Only by introducing majority voting on all issues, including defence and foreign policy, could the European Union hope to maintain the support of its citizens into the 21st century, said Mr Santer. There would be no room for "opt-outs" - such as Britain's on social policy.
Mr Santer was announcing publication of the Commission's outline proposals to be tabled at next year's intergovernmental conference when the EU will meet to revise and reform its institutions.
As the conference approaches, Britain appears to be heading for confrontation with the Commission and many of its European partners over some of the proposed reforms, in particular the extension of majority voting. The announcementavoided addressing any of the proposals for reform in detail. The Commission issued an explanatory document which said Brussels wanted to present a more acceptable and accessible face to the people of Europe.
"Our Europe suffers from a lack of comprehension.There is too great a distance between the citizen and the centre of decision-making," it said. Mr Santer also tried to forestall accusations of Brussels power-grabbing by insisting that his reforms were necessary to greater efficiency in EU decision-making.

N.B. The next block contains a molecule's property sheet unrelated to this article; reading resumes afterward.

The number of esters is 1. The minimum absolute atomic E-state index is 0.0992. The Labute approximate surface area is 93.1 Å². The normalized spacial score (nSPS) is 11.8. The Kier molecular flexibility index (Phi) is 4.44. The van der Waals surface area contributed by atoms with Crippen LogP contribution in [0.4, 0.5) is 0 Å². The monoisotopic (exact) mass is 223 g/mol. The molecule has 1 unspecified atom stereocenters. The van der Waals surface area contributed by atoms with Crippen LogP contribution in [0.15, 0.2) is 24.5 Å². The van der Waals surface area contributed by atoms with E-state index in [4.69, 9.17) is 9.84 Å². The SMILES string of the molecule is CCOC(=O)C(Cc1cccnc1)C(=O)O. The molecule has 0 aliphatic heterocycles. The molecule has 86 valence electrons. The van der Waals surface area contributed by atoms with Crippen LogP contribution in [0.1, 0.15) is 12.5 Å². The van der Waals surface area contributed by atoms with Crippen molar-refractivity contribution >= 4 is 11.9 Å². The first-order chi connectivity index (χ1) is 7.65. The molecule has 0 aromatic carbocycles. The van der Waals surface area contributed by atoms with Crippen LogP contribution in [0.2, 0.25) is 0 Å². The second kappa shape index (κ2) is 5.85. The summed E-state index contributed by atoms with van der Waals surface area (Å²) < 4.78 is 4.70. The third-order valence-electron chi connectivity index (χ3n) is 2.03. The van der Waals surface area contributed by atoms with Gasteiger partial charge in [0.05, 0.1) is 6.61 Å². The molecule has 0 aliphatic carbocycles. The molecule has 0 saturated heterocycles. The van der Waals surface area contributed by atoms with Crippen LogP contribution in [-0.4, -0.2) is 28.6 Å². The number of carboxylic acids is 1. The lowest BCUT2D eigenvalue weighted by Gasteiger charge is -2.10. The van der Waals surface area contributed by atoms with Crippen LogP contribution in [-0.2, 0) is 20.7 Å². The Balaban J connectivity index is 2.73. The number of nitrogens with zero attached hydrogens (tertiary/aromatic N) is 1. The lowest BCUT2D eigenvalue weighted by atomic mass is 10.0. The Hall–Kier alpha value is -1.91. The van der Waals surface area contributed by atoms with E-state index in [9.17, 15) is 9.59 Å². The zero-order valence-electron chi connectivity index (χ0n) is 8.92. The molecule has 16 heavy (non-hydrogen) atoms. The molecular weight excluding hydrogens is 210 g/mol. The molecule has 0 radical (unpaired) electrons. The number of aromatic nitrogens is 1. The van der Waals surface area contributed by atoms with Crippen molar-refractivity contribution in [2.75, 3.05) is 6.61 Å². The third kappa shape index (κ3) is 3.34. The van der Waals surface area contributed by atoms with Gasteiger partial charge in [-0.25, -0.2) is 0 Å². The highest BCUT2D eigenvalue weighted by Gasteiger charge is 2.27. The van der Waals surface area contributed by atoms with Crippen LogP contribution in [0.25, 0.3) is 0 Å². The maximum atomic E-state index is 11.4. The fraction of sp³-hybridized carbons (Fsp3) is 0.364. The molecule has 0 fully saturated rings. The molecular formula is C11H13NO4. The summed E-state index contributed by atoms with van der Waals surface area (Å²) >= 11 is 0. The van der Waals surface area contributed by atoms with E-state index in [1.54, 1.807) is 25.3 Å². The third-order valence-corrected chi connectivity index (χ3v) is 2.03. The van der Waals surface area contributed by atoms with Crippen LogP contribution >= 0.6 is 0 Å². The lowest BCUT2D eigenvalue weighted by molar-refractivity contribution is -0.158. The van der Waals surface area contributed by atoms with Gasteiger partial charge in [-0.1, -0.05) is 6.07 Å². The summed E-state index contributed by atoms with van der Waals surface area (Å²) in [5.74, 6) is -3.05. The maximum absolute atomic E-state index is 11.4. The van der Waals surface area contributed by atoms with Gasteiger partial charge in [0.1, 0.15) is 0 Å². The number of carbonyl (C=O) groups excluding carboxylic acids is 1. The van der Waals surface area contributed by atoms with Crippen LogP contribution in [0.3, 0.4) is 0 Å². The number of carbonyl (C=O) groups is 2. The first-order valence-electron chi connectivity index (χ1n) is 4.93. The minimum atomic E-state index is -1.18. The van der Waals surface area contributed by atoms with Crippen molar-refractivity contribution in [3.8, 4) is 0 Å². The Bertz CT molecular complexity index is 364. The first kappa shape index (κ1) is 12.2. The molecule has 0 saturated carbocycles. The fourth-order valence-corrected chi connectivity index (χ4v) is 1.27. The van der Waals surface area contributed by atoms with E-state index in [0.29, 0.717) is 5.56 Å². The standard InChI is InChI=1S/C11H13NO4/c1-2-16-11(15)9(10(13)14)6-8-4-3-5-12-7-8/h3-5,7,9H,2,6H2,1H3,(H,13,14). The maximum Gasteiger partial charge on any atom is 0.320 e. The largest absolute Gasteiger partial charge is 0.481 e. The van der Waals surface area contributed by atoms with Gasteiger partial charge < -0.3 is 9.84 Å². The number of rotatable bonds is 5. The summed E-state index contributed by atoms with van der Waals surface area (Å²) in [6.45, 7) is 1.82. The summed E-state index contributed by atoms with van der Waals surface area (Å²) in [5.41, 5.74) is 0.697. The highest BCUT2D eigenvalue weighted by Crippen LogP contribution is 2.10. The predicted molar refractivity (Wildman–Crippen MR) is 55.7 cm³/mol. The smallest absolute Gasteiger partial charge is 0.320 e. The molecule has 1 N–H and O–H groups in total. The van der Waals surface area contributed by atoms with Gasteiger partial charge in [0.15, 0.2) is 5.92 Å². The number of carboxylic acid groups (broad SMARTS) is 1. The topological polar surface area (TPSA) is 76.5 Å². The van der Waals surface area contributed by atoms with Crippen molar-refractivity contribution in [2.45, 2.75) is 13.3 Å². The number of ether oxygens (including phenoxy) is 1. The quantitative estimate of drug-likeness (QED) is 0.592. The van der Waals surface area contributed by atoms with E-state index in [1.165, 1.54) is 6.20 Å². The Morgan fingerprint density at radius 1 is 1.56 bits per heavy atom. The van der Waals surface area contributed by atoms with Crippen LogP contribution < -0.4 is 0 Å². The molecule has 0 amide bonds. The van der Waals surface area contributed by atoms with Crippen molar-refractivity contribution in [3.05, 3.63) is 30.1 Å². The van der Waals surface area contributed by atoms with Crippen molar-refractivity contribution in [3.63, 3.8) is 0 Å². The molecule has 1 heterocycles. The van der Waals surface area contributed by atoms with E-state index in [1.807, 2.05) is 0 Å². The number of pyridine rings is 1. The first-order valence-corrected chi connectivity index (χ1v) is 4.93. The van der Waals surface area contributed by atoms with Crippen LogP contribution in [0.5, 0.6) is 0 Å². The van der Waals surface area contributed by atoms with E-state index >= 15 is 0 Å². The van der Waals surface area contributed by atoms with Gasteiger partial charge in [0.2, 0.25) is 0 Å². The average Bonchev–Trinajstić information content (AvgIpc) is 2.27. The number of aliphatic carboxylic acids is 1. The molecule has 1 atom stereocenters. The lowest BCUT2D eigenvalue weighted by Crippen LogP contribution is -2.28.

The Commission document argued that majority voting would become a necessity once the EU accepted more members from Eastern Europe. If the right to veto remains once the EU numbers not 15 but 25, decision-making might collapse.
However, if greater majority voting is introduced, within the EU, national governments and parliaments will have less final control over EU decisions. Brussels is believed to be considering ways of defusing the likely outcry in Britain and elsewhere. One possibility - one that was not mentioned yesterday - would be the formal acceptance of the existing informal right of member states to delay a vote on a policy that they believed threatens an important national interest.
What worries the Commission particularly is the failure of the EU to act effectively where it has been granted new authority under the 1991 Maastricht treaty. This is ascribed to the power of states to wield, or at least threaten, the veto.
This failure to make progress has been most obvious in the areas of defence and foreign policy, and the Commission believes the EU's image has been deeply damaged by the dbcle in former Yugoslavia.
Current procedures have also failed to produce a viable EU policy on justice and immigration, where states also have a power of veto, although the Commission yesterday did not reveal how it envisages reforms in this area.Reuse content